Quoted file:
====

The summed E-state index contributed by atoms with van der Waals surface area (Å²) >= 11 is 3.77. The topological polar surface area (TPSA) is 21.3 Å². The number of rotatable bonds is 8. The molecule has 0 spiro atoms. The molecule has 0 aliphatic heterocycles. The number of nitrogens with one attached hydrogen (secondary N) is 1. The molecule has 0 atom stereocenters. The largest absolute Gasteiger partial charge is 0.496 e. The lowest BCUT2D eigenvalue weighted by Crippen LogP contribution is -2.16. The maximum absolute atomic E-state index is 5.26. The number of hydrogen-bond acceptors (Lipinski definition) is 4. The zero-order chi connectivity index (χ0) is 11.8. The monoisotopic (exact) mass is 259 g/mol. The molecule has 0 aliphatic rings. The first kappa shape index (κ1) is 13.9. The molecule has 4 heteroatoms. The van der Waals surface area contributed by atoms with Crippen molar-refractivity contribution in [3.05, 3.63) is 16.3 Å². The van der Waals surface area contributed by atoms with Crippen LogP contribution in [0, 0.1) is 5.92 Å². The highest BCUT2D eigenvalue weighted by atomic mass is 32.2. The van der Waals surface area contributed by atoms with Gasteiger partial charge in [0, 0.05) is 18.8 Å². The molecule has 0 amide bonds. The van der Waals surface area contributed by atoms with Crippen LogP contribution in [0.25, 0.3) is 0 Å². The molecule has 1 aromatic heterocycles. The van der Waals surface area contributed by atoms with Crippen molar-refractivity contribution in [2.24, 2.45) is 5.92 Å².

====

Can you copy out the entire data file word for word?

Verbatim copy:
The summed E-state index contributed by atoms with van der Waals surface area (Å²) >= 11 is 3.77. The topological polar surface area (TPSA) is 21.3 Å². The number of rotatable bonds is 8. The molecule has 0 spiro atoms. The molecule has 0 aliphatic heterocycles. The number of nitrogens with one attached hydrogen (secondary N) is 1. The molecule has 0 atom stereocenters. The largest absolute Gasteiger partial charge is 0.496 e. The lowest BCUT2D eigenvalue weighted by Crippen LogP contribution is -2.16. The maximum absolute atomic E-state index is 5.26. The number of hydrogen-bond acceptors (Lipinski definition) is 4. The zero-order chi connectivity index (χ0) is 11.8. The monoisotopic (exact) mass is 259 g/mol. The molecule has 0 aliphatic rings. The first kappa shape index (κ1) is 13.9. The molecule has 4 heteroatoms. The van der Waals surface area contributed by atoms with Crippen molar-refractivity contribution in [3.05, 3.63) is 16.3 Å². The van der Waals surface area contributed by atoms with Crippen LogP contribution in [0, 0.1) is 5.92 Å². The highest BCUT2D eigenvalue weighted by atomic mass is 32.2. The van der Waals surface area contributed by atoms with Gasteiger partial charge in [0, 0.05) is 18.8 Å². The molecule has 0 amide bonds. The van der Waals surface area contributed by atoms with Crippen LogP contribution in [0.25, 0.3) is 0 Å². The molecule has 1 aromatic heterocycles. The van der Waals surface area contributed by atoms with Crippen molar-refractivity contribution in [2.24, 2.45) is 5.92 Å².